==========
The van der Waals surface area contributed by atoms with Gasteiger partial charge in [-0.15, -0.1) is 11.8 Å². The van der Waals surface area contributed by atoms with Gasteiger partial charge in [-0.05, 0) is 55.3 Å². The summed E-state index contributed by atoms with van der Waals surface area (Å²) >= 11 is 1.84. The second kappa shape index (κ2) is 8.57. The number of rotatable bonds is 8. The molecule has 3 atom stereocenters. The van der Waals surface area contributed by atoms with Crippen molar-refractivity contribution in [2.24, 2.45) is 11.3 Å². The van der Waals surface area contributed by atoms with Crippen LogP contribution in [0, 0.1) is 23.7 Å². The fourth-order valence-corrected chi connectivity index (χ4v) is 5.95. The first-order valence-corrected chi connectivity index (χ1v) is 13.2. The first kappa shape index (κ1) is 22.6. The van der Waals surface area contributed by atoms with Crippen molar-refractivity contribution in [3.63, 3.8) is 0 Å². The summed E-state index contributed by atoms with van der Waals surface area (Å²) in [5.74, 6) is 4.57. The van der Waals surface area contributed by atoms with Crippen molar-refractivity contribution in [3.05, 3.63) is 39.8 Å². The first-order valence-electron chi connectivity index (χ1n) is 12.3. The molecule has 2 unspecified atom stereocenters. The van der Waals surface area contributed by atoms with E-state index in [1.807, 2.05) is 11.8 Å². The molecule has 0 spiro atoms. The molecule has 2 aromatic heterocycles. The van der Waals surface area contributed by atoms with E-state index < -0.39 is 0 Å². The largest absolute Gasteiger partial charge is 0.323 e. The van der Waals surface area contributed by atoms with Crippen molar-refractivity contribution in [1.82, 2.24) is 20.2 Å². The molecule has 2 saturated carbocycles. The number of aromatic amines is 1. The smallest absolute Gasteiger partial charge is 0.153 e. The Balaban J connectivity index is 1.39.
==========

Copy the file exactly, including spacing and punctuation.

The van der Waals surface area contributed by atoms with Gasteiger partial charge in [-0.15, -0.1) is 11.8 Å². The van der Waals surface area contributed by atoms with Gasteiger partial charge in [-0.05, 0) is 55.3 Å². The summed E-state index contributed by atoms with van der Waals surface area (Å²) >= 11 is 1.84. The second kappa shape index (κ2) is 8.57. The number of rotatable bonds is 8. The molecule has 3 atom stereocenters. The van der Waals surface area contributed by atoms with Crippen molar-refractivity contribution in [2.24, 2.45) is 11.3 Å². The van der Waals surface area contributed by atoms with Crippen LogP contribution in [0, 0.1) is 23.7 Å². The fourth-order valence-corrected chi connectivity index (χ4v) is 5.95. The first-order valence-corrected chi connectivity index (χ1v) is 13.2. The first kappa shape index (κ1) is 22.6. The van der Waals surface area contributed by atoms with Crippen molar-refractivity contribution in [3.63, 3.8) is 0 Å². The summed E-state index contributed by atoms with van der Waals surface area (Å²) in [5.74, 6) is 4.57. The van der Waals surface area contributed by atoms with Crippen molar-refractivity contribution in [3.05, 3.63) is 39.8 Å². The first-order valence-electron chi connectivity index (χ1n) is 12.3. The molecule has 2 unspecified atom stereocenters. The van der Waals surface area contributed by atoms with E-state index in [1.807, 2.05) is 11.8 Å². The molecule has 0 spiro atoms. The molecule has 2 aromatic heterocycles. The van der Waals surface area contributed by atoms with E-state index < -0.39 is 0 Å². The largest absolute Gasteiger partial charge is 0.323 e. The van der Waals surface area contributed by atoms with Crippen molar-refractivity contribution in [1.82, 2.24) is 20.2 Å². The molecule has 2 saturated carbocycles. The number of aromatic amines is 1. The smallest absolute Gasteiger partial charge is 0.153 e. The Balaban J connectivity index is 1.39.